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Valencia (Castilian Spanish: Valencia; Valencian: València is the capital of the Spanish autonomous community of Valencia and its province. It is the third largest city in Spain and an industrial area on the Costa del Azahar in Spain.

The estimated population of the city of Valencia proper was 807,396 as of 2006 estimates. Population of the urban area was 1,012,000 as of 2000 estimates. Population of the metropolitan area (urban area plus satellite towns) was 1,807,396 as of 2006 estimates. As of 2005, the mayor of Valencia is Rita Barberá Nolla.

Valencia has a Mediterranean climate, with warm dry summers and mild winters.

The original Latin name of the city was Valentia, meaning "Strength", "Vigour". During the rule of the Muslim Empires in Spain, it was known as Balansiya in Arabic.

By regular sound changes this has become Valencia in Castilian Spanish and Valencia in Valencian.

It is famous for the Las Fallas festival in March, for paella valenciana and the new City of Arts and Sciences. La Tomatina, an annual tomato fight, draws crowds to the nearby town of Buñol in August. Valencia has a metro system, run by FGV. Valencia has a successful football club, Valencia C.F., which won the Spanish league in 2002 and 2004 (in which year it also won the UEFA Cup), and was a UEFA Champions League Finalist in 2000 and 2001.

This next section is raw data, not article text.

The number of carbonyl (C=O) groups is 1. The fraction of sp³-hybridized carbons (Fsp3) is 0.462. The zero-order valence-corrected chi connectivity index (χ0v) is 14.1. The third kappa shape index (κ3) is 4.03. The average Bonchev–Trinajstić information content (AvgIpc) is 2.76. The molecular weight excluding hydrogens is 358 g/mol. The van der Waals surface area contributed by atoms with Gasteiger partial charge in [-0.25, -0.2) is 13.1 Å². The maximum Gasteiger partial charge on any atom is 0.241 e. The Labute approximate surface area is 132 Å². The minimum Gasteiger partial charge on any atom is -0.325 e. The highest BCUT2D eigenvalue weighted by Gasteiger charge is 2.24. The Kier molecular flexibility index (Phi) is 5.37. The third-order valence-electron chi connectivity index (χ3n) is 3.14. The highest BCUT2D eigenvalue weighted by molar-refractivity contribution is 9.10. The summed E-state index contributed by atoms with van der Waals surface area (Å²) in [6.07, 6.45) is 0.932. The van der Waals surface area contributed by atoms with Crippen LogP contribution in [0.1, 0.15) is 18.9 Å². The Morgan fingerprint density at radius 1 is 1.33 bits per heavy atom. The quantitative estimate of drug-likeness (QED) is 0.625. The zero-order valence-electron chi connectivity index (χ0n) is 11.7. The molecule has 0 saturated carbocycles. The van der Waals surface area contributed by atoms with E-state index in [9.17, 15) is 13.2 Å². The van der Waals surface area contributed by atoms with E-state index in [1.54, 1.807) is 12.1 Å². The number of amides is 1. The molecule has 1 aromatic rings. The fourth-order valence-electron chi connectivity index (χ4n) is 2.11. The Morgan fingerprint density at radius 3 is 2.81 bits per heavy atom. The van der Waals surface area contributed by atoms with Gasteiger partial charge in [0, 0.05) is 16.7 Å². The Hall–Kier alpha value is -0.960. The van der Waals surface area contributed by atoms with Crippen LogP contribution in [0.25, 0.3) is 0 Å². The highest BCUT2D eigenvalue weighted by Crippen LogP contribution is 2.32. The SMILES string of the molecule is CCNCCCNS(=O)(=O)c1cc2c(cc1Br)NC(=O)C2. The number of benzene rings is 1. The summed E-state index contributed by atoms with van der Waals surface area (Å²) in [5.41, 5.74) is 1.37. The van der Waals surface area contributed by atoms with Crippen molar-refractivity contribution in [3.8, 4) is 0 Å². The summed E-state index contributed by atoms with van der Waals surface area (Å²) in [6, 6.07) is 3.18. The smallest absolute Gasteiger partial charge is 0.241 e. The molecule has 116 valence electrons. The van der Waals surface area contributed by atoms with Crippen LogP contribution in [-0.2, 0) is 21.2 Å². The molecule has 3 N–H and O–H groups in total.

The two official languages spoken in the city are Spanish and Valencian. Due to political and demographic pressure in the past, the predominant language is Spanish, as opposed to areas surrounding the metropolitan area in the province of Valencia. The local government makes sure it emphasizes the use of the local language.

For instance, all signs and announcements in the Metro are in Valencian, with Spanish translations underneath in smaller type. In relation to street naming policy, new street signs when erected are always given the Valencian name for street (Carrer) however the older street names bearing the Spanish names are only replaced when necessary. This results in a situation where in longer streets both languages can often be seen on street signs.

Valencia is famous for its vibrant nightlife. In the 1980s and 1990s clubbers would follow the "ruta del bacalao" from Madrid to Valencia. Today, bars and nightclubs are concentrated in the Carmen, but no longer around the university, due to measures taken in 2007 to prevent noise in populated areas. As is normal for Spain, nightlife does not take off until well after midnight.


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